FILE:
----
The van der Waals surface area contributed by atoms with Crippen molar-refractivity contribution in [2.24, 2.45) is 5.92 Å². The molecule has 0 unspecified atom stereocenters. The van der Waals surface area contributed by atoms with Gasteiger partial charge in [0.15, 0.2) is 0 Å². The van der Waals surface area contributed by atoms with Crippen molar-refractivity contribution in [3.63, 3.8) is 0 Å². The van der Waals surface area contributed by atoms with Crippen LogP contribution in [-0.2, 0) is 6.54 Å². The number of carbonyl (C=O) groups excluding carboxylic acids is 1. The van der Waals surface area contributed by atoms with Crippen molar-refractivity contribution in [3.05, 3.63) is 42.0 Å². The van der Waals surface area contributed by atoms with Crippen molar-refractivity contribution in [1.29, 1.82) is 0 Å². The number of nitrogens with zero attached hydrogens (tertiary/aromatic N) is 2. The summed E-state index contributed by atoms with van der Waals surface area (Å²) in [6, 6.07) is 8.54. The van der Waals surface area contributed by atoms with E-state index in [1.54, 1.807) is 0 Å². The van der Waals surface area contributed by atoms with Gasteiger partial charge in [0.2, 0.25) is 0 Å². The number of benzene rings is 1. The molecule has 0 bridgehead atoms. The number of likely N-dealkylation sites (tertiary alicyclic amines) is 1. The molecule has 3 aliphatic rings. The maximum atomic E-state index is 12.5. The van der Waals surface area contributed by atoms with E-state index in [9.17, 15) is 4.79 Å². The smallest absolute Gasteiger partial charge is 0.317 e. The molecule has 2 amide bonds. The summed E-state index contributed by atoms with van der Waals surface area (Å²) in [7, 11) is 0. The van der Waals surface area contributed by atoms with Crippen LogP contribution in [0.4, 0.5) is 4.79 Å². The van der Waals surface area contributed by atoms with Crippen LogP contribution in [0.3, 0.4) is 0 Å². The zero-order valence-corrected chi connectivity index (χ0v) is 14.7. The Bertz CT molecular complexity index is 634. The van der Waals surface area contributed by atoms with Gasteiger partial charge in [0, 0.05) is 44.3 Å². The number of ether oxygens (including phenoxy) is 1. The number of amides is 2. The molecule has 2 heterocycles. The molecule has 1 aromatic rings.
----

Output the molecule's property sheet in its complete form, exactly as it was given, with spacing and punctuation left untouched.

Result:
The van der Waals surface area contributed by atoms with Crippen molar-refractivity contribution in [2.24, 2.45) is 5.92 Å². The molecule has 0 unspecified atom stereocenters. The van der Waals surface area contributed by atoms with Gasteiger partial charge in [0.15, 0.2) is 0 Å². The van der Waals surface area contributed by atoms with Crippen molar-refractivity contribution in [3.63, 3.8) is 0 Å². The van der Waals surface area contributed by atoms with Crippen LogP contribution in [-0.2, 0) is 6.54 Å². The number of carbonyl (C=O) groups excluding carboxylic acids is 1. The van der Waals surface area contributed by atoms with Crippen molar-refractivity contribution in [3.05, 3.63) is 42.0 Å². The van der Waals surface area contributed by atoms with Crippen molar-refractivity contribution in [1.29, 1.82) is 0 Å². The number of nitrogens with zero attached hydrogens (tertiary/aromatic N) is 2. The summed E-state index contributed by atoms with van der Waals surface area (Å²) in [6, 6.07) is 8.54. The van der Waals surface area contributed by atoms with E-state index in [1.54, 1.807) is 0 Å². The van der Waals surface area contributed by atoms with Gasteiger partial charge in [0.2, 0.25) is 0 Å². The number of benzene rings is 1. The molecule has 0 bridgehead atoms. The number of likely N-dealkylation sites (tertiary alicyclic amines) is 1. The molecule has 3 aliphatic rings. The maximum atomic E-state index is 12.5. The van der Waals surface area contributed by atoms with E-state index in [9.17, 15) is 4.79 Å². The smallest absolute Gasteiger partial charge is 0.317 e. The molecule has 2 amide bonds. The summed E-state index contributed by atoms with van der Waals surface area (Å²) in [7, 11) is 0. The van der Waals surface area contributed by atoms with Crippen LogP contribution in [0.4, 0.5) is 4.79 Å². The van der Waals surface area contributed by atoms with Crippen LogP contribution in [0.3, 0.4) is 0 Å². The zero-order valence-corrected chi connectivity index (χ0v) is 14.7. The Bertz CT molecular complexity index is 634. The van der Waals surface area contributed by atoms with Gasteiger partial charge in [0, 0.05) is 44.3 Å². The number of ether oxygens (including phenoxy) is 1. The number of amides is 2. The molecule has 2 heterocycles. The molecule has 1 aromatic rings.